Linked by Thom Holwerda on Thu 30th Aug 2012 09:16 UTC
Hardware, Embedded Systems Just driving yesterday's point home some more: "The Lilith was one of the first computer workstations worldwide with a high-resolution graphical display and a mouse. The first prototype was developed by Niklaus Wirth and his group between 1978 and 1980 with Richard Ohran as the hardware specialist. [...] The whole system software of the Lilith was written in Modula-2, a structured programming language which Wirth has developed at the same time. The programs were compiled into low-level M-Code instructions which could be executed by the hardware. The user interface was designed with windows, icons and pop-up menus. Compared with the character based systems available at that time, these were revolutionary metaphors in the interaction with a computer." Jos Dreesen, owner of one of the few remaining working Liliths, wrote a Lilith emulator for Linux.
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RE[5]: Comment by Laurence
by Doc Pain on Fri 31st Aug 2012 02:57 UTC in reply to "RE[4]: Comment by Laurence"
Doc Pain
Member since:
2006-10-08

The reason they did that back then was the original machines were built for businesses and the vertical layout made it so you could fit an entire paper form onto the screen without scrolling.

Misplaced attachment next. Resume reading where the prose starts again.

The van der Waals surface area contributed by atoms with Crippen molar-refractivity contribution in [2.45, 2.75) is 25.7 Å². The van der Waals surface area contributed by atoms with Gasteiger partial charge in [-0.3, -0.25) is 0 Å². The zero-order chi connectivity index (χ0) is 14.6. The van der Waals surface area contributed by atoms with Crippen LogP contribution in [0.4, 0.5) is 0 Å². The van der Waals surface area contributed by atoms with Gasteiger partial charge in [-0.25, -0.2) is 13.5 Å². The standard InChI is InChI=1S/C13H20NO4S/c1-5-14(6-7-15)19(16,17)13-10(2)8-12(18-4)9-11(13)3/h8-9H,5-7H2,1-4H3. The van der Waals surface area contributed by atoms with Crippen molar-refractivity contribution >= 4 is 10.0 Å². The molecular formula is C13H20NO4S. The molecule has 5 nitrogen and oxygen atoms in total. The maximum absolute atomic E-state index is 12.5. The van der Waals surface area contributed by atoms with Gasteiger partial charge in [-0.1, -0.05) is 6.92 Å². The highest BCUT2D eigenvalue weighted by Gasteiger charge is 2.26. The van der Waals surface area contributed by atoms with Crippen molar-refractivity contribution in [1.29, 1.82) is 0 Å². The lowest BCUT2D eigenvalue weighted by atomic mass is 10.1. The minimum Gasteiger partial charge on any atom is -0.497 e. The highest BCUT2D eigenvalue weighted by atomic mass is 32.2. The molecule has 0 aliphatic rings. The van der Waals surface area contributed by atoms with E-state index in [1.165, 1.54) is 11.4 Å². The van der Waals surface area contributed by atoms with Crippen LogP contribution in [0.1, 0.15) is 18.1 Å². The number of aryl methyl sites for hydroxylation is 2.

Correct. A typical "text processing computer" of the 1980's era is the CPT Phoenix. I still have one, even though without the software. It looks like this:

http://www.minotaurz.com/compmuse/museum/pix/CPT1.jpg

The idea of "having more Y than X" is interesting when you see today's 16:9 screens littered with title bars, menu bars, start bars, icon bars, extension bars, selection bars and so on, leaving only a small amount of the program window for actual work, while to the left and the right there is unused space. Some 16:9 screens allow turning them 90° mechanically (while logically it's no problem with e. g. "xrandr --rotate right").

As an old greybeard I can tell you a LOT of computing in the late 70s-late 80s was all about filling in forms in the business world and by having the entire form on the screen it was easier for your average worker in government or business to just tab their way through the form filling out the fields.


While 3270s and 5250s were typically limited to an 80x24 grid, vertical screens allowed to bring a better overview about the whole form at first sight. I think that was a benefit for datatypists. Young people, grab a dictionary and look up "datatypist"! :-)

Of course now our screens are made for television viewing first, computer usage second, so maybe they had the right idea?


It's still possible to buy 4:3 or 16:10 screens, but they are more expensive than the cheap 16:9 screns. I think this is also an economical consideration: When you say, for example, "this is a 21 inch screen", then you have a smaller (in terms of pixels to be "produced") one at 16:9 than at 4:3. So basically, I'd say 16:9 is cheaper. People want cheap, they get cheap. And if advertised as "excellent to watch movies on it", why not?

i know I certainly would have a lot of leftover whitespace if I did everything fullscreen like we did back then.


I suppose you also consider "modern" web pages with fixed width, so they would fit three times in a row... ;-)

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